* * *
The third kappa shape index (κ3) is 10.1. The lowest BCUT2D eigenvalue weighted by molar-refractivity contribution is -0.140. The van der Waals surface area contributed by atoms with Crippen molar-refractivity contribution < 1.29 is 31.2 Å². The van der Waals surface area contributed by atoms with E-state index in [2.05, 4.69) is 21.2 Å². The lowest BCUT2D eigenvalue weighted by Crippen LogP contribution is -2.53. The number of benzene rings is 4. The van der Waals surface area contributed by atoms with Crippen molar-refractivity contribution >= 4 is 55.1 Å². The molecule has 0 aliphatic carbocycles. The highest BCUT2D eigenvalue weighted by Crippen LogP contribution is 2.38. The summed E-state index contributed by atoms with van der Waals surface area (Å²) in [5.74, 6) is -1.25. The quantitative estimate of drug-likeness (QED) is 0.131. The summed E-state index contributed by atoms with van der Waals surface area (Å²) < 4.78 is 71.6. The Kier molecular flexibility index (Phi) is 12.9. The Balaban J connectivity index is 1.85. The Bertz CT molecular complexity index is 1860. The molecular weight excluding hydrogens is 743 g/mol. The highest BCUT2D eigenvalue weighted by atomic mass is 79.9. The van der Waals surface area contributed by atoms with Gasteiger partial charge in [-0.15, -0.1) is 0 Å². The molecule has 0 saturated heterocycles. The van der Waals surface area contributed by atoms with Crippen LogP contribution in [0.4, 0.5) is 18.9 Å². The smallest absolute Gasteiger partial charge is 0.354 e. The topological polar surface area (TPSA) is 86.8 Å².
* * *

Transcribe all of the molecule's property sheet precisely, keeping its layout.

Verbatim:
The third kappa shape index (κ3) is 10.1. The lowest BCUT2D eigenvalue weighted by molar-refractivity contribution is -0.140. The van der Waals surface area contributed by atoms with Crippen molar-refractivity contribution < 1.29 is 31.2 Å². The van der Waals surface area contributed by atoms with E-state index in [2.05, 4.69) is 21.2 Å². The lowest BCUT2D eigenvalue weighted by Crippen LogP contribution is -2.53. The number of benzene rings is 4. The van der Waals surface area contributed by atoms with Crippen molar-refractivity contribution >= 4 is 55.1 Å². The molecule has 0 aliphatic carbocycles. The highest BCUT2D eigenvalue weighted by Crippen LogP contribution is 2.38. The summed E-state index contributed by atoms with van der Waals surface area (Å²) in [5.74, 6) is -1.25. The quantitative estimate of drug-likeness (QED) is 0.131. The summed E-state index contributed by atoms with van der Waals surface area (Å²) < 4.78 is 71.6. The Kier molecular flexibility index (Phi) is 12.9. The Balaban J connectivity index is 1.85. The Bertz CT molecular complexity index is 1860. The molecular weight excluding hydrogens is 743 g/mol. The highest BCUT2D eigenvalue weighted by atomic mass is 79.9. The van der Waals surface area contributed by atoms with Gasteiger partial charge in [-0.15, -0.1) is 0 Å². The molecule has 0 saturated heterocycles. The van der Waals surface area contributed by atoms with Crippen LogP contribution in [0.4, 0.5) is 18.9 Å². The smallest absolute Gasteiger partial charge is 0.354 e. The topological polar surface area (TPSA) is 86.8 Å².